Manager and Editor, The Virtual Stamp Club
The U.S. didn’t issue a Hanukkah stamp this year.
Don’t get me wrong, I love Hanukkah. I light the candles every year and have had my own menorah, the same one, since I moved out on my own. (That’s it on the Dragon Card on the right.) I give and receive gifts, I sing and play the music, and I produce first day covers when the U.S. does issue the stamp.
However, it’s a minor, post-biblical holiday whose importance is inflated by its proximity to Christmas.
Jewish homes don’t have Christmas trees, but they have menorahs. Jewish kids don’t receive gifts from Santa, but they get them from parents and relatives. Public school music ensembles, at least in this area, always include a Hanukkah piece in their holiday concerts – a former of musical quota system. And every other year, we get a Hanukkah stamp.
Now, there must be a market for Hanukkah stamps, because the U.S. Postal Service wouldn’t keep issuing them if there weren’t. Remember the Thanksgiving stamp? It was such a turkey that only one was ever issued. The USPS tried Cinco de Mayo twice with similar results. Eid, on the other hand, sells well, and not just to Christians who think that’s a stylized Christmas tree design.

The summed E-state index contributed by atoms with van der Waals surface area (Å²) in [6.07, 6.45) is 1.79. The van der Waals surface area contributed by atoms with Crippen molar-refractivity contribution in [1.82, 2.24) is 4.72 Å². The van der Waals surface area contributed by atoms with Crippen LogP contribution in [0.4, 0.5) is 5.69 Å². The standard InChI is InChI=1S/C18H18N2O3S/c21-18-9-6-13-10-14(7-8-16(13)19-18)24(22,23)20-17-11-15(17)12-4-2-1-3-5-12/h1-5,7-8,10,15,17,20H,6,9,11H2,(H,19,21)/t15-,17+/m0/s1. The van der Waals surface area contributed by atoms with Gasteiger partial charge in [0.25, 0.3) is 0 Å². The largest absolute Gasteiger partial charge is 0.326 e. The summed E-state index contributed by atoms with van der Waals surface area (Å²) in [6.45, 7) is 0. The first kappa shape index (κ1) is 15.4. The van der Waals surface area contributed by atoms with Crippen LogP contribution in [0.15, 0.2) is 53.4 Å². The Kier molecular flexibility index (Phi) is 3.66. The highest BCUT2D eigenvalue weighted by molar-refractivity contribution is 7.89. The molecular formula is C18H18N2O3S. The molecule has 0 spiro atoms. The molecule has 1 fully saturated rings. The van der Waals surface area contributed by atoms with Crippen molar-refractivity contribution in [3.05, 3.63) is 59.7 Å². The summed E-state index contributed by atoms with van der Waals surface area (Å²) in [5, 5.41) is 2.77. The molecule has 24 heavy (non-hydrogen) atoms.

I suspect many of the people buying the Hanukkah stamp are Christians, for use on holiday cards they send their Jewish friends. Jews are as likely to send cards to their Jewish friends in late summer, for their High Holy Days, as they are to send Hanukkah cards.
And that’s the point of this essay: I think the U.S. should issue a Jewish New Year (Rosh Hashanah) or High Holy Days stamp. Israel calls its stamps “Festivals,” which include not only Rosh Hashanah (New Year) and Yom Kippur (Day of Atonement) but also Sukkot (harvest festival) and Simchat Torah (finishing and beginning again the reading of the Old Testament).
The four holidays that comprise the fall festivals would give the USPS a wealth of possible designs, instead of menorahs and dreydls. These HHD stamps could still be used two months later to send “Season’s Greetings.”
Really? What are all those Madonna and Child stamps, which the USPS calls “Traditional Christmas” issues? The Santa Claus stamps? What about the Eid stamp, which marks a Muslim holiday? Oh, and don’t forget the Hanukkah stamps.
I’m not saying the USPS shouldn’t issue those stamps, just that there’s really no reason not to give Jewish Festival stamps a try, and skip Hanukkah in 2015.
All that being said, I still wish everyone a healthy and happy holiday season – Christmas, New Year’s, Hanukkah, Winter Solstice and everything else.